Social media notifications are OK when you sleep but not an Amber Alert

When a middle-of-the-night Amber Alert was issued early on Monday, it awoke people to terror. Not because a six-year-old girl was missing in Saskatchewan but because of the blaring notification on people’s cellphones — phones that are inches from their head as they sleep.

(Full disclosure: I don’t sleep with my cellphone so I’m not one of the people affected by an emergency alert when I’m in bed at night. Remember, I wrote the book called Put Down Your Damn Phone Already.)

It was earlier this year that the new alert system was rolled out across Canada and was deemed a massive failure when most people reported not getting the message at a predetermined time. We outlined the results of our experiment here.

When I heard about the Amber Alert issued for Emma O’Keeffe I wondered what the response would be from people who were inconvenienced by the sleepy-time notification. The reaction from the tired and pissed-off public early Monday morning was largely, well, negative.

Here’s a sampling of what I saw online:

“I’m all for being alerted about a tornado but at least let me have the option of opting out so the scary noise doesn’t cause a heart attack while I’m trying to sleep.”

“So what then, are we supposed to get an alert every single time a senior wanders off, or some kid leaves his group home? Because of course there is a threat to life and we all need to know about it ASAP, even if it’s the dead of night and you live in Thompson. So we’ll end up with a dozen alerts a day at which point we’ll just ignore them all… great.”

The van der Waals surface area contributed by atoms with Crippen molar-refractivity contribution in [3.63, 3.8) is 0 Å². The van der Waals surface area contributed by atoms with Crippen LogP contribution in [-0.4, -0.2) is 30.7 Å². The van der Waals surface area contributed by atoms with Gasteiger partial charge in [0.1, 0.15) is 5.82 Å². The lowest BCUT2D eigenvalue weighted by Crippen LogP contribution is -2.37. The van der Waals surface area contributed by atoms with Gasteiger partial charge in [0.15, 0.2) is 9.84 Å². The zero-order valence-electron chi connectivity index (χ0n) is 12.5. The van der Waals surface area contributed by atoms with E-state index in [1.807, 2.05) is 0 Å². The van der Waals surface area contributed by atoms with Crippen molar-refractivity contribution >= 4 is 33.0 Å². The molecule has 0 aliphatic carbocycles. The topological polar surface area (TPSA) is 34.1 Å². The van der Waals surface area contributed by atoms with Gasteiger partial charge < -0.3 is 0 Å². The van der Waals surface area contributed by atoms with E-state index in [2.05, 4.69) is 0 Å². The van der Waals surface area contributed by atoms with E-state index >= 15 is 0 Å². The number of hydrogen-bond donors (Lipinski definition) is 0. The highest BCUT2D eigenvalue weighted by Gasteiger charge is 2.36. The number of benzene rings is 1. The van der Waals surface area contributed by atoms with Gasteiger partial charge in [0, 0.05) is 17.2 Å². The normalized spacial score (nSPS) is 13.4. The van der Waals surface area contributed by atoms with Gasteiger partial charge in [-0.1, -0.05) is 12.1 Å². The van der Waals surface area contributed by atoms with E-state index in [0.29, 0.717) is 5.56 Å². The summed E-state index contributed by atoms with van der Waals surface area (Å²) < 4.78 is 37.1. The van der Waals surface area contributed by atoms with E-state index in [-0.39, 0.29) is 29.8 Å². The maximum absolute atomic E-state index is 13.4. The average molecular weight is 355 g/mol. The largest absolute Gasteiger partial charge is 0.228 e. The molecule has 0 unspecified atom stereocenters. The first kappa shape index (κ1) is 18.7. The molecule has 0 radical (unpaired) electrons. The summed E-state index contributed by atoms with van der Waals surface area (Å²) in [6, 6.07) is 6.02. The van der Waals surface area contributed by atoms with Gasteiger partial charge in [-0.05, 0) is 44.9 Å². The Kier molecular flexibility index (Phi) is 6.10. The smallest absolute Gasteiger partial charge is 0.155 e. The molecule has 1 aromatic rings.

“No one’s going to play the “I don’t care about children” card here but the understanding was that the emergency alert system was for proximal life threatening situations only. If we get Emergency siren every couple of weeks from an amber alert, it desensitizes us to the system. A mass text would’ve been just fine. At the very least everyone can agree it doesn’t need to be broadcast at midnight. Plenty of people probably got scared out of their wits. This alert was very poorly thought out.”

Sounds like people want notifications when it affects THEM – meaning when their life is endanger and something bad is on the way for them. Fair point. I get that. Technically a life was in danger but I understand the selfishness of being woken up for something that doesn’t affect me while I’m trying to sleep.

RELATED: Idiot mom’s reckless actions cause middle-of-the-night Amber Alert

I’m on the fence about the types of messages that are transmitted to each person’s individual mobile device. For many people, it was a weather app that sent the notification. But like one of the many commentators said, it’s only a matter of time before you start to disregard nuisance messages and then you actually miss something that is alerting you of an impending danger to your life – you know, what matters most to you.

There was a deadly tornado that ripped through Manitoba this summer but people in Winnipeg, where I was at the time, didn’t get an alert of dangerous conditions in the area. They did if they had an app that quietly displayed a weather warning, but there wasn’t a blaring alert a tornado was a comin’. Why didn’t people in the area get a message about that? Instead, a girl abducted in a stolen vehicle a province away set off alarm bells (literally).

Perhaps the system needs more tweaking. Maybe the public outrage after the Amber Alert will prompt developers to make changes. Perhaps the public needs to get used to the emergency alerts whether they want them or not.

Either way, here’s hoping that for all the bitching and complaining that people will see the need for an emergency alert system and that there is little need to use it in the future.

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